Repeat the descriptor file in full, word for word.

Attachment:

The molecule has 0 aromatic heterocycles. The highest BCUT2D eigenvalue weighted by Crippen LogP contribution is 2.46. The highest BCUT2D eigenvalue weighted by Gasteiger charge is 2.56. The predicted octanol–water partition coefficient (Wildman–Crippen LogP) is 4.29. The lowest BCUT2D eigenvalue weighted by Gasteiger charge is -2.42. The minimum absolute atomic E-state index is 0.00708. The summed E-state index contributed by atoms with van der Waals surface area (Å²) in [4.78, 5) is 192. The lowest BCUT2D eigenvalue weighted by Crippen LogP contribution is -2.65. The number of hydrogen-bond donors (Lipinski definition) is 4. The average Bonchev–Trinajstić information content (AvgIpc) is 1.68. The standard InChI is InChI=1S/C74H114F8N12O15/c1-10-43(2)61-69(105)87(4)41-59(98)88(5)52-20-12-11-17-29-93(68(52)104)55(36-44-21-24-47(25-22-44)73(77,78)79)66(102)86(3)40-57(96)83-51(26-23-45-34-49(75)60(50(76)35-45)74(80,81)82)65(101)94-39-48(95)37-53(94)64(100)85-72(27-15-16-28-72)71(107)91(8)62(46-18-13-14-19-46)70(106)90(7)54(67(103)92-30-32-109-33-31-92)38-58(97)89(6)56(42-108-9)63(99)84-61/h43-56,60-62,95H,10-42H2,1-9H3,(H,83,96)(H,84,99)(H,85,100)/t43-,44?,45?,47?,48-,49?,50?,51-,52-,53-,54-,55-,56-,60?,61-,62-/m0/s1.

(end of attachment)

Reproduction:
The molecule has 0 aromatic heterocycles. The highest BCUT2D eigenvalue weighted by Crippen LogP contribution is 2.46. The highest BCUT2D eigenvalue weighted by Gasteiger charge is 2.56. The predicted octanol–water partition coefficient (Wildman–Crippen LogP) is 4.29. The lowest BCUT2D eigenvalue weighted by Gasteiger charge is -2.42. The minimum absolute atomic E-state index is 0.00708. The summed E-state index contributed by atoms with van der Waals surface area (Å²) in [4.78, 5) is 192. The lowest BCUT2D eigenvalue weighted by Crippen LogP contribution is -2.65. The number of hydrogen-bond donors (Lipinski definition) is 4. The average Bonchev–Trinajstić information content (AvgIpc) is 1.68. The standard InChI is InChI=1S/C74H114F8N12O15/c1-10-43(2)61-69(105)87(4)41-59(98)88(5)52-20-12-11-17-29-93(68(52)104)55(36-44-21-24-47(25-22-44)73(77,78)79)66(102)86(3)40-57(96)83-51(26-23-45-34-49(75)60(50(76)35-45)74(80,81)82)65(101)94-39-48(95)37-53(94)64(100)85-72(27-15-16-28-72)71(107)91(8)62(46-18-13-14-19-46)70(106)90(7)54(67(103)92-30-32-109-33-31-92)38-58(97)89(6)56(42-108-9)63(99)84-61/h43-56,60-62,95H,10-42H2,1-9H3,(H,83,96)(H,84,99)(H,85,100)/t43-,44?,45?,47?,48-,49?,50?,51-,52-,53-,54-,55-,56-,60?,61-,62-/m0/s1.